The Telecom Vendor Benchmark details and compares the initiatives and tracks the revenue and performance of the largest telecom vendors in segments including infrastructure, services and applications as well as in geographies including the Americas, EMEA and APAC. The report includes information on market leaders, vendor positioning, vendor market share, key deals, acquisitions, alliances, go-to-market strategies and personnel developments.

Ericsson’s turnaround is in process, but sustainability of business is in question

TBR perspective

Though Ericsson’s focused strategy has proved to be a viable approach to stabilize the company, return it to profitability and provide incremental organic growth, the key concern will be how sustainable that stability and growth will be over the long term.

Ericsson’s focus on the wireless access domain tethers the company to the whims of that market, which is undergoing significant disruption as 5G and virtualization take hold and as operators increasingly shift capex budgets from connectivity infrastructure to building digital businesses, limiting Ericsson’s growth potential. Though there is room for Ericsson to take market share, particularly from Nokia (NYSE: NOK), Huawei and ZTE by leveraging its software-upgradable Ericsson Radio System (ERS) RAN gear, Ericsson is not immune to adverse business trends impacting the broader RAN market, namely legacy decommissioning, virtualization, openness, cloud and white box.

Ericsson is betting its ERS will offset the impact of these adverse trends and hasten its shift to a more software-centric entity with a more recurring, license-based software model that carries relatively high, sustainable margins, but this shift will take years to unfold and there is significant legacy business at risk of disappearing in the interim.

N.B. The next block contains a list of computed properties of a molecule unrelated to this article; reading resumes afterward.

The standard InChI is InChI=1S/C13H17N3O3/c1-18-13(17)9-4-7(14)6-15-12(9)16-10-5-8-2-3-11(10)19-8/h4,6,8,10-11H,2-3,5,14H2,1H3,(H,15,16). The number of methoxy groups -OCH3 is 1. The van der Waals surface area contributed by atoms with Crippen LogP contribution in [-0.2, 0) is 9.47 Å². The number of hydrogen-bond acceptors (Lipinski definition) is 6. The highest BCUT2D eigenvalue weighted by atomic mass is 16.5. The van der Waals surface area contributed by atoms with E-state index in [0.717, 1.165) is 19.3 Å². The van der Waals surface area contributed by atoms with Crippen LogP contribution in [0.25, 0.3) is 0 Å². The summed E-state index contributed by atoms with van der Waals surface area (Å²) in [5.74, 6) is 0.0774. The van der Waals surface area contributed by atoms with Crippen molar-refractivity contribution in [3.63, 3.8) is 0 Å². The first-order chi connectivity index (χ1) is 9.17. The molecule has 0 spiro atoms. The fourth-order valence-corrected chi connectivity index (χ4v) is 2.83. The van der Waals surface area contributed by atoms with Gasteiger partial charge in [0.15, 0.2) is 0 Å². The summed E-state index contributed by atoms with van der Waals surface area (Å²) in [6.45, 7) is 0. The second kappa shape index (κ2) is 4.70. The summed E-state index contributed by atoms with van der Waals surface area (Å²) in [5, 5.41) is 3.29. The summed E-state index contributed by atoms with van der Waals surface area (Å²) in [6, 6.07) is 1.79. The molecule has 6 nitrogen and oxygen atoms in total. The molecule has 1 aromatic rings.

With the architecture of the network fundamentally changing to be virtualized and cloudified and communication service providers (CSPs) focused on relentless cost efficiency and TCO reduction, Ericsson will have to carefully balance its shift from the old world to the new reality, whereby forklift RAN upgrades become lower scale and targeted, and innovation and value migrate to the software layer. This has significant implications for Ericsson’s hardware and close-to-the-box services businesses, both of which are optimized to operate at high scale for efficiency and profitability.

TBR notes Ericsson and its close rival Nokia are pursing different paths during the 5G era. While Ericsson focuses on its core business of selling RAN and mobile core directly to service providers, Nokia is taking an end-to-end infrastructure approach and is building out a dedicated business unit with a full suite of resources to directly sell to enterprises. Though Industry 4.0, 5G and digital transformation are underlying themes that find commonality between the two vendors, their divergent tracks are noteworthy.

 

 

Ericsson (Nasdaq: ERIC) hosted its annual Industry Analyst Forum in Boston, bringing along a range of executives to provide an update on the company’s corporate and business unit strategies, with a focus on Networks, Managed Services and North America. Key topic areas included 5G, Internet of Things (IoT), automation and artificial intelligence (AI). Following the main session, analysts could attend three tracks — Network Evolution to 5G, AI and Automated Operations, or 5G and IoT Industry Innovation — and then participate in one-on-one speed meetings. The tone of Ericsson’s 2018 analyst day was upbeat as the company sees early signs that its turnaround plan is yielding results, evidenced by its 3Q18 earnings results in which organic revenue growth returned and margins improved markedly. Ericsson remains committed to its transformational restructuring and focused strategy, which are key pillars of its turnaround plan.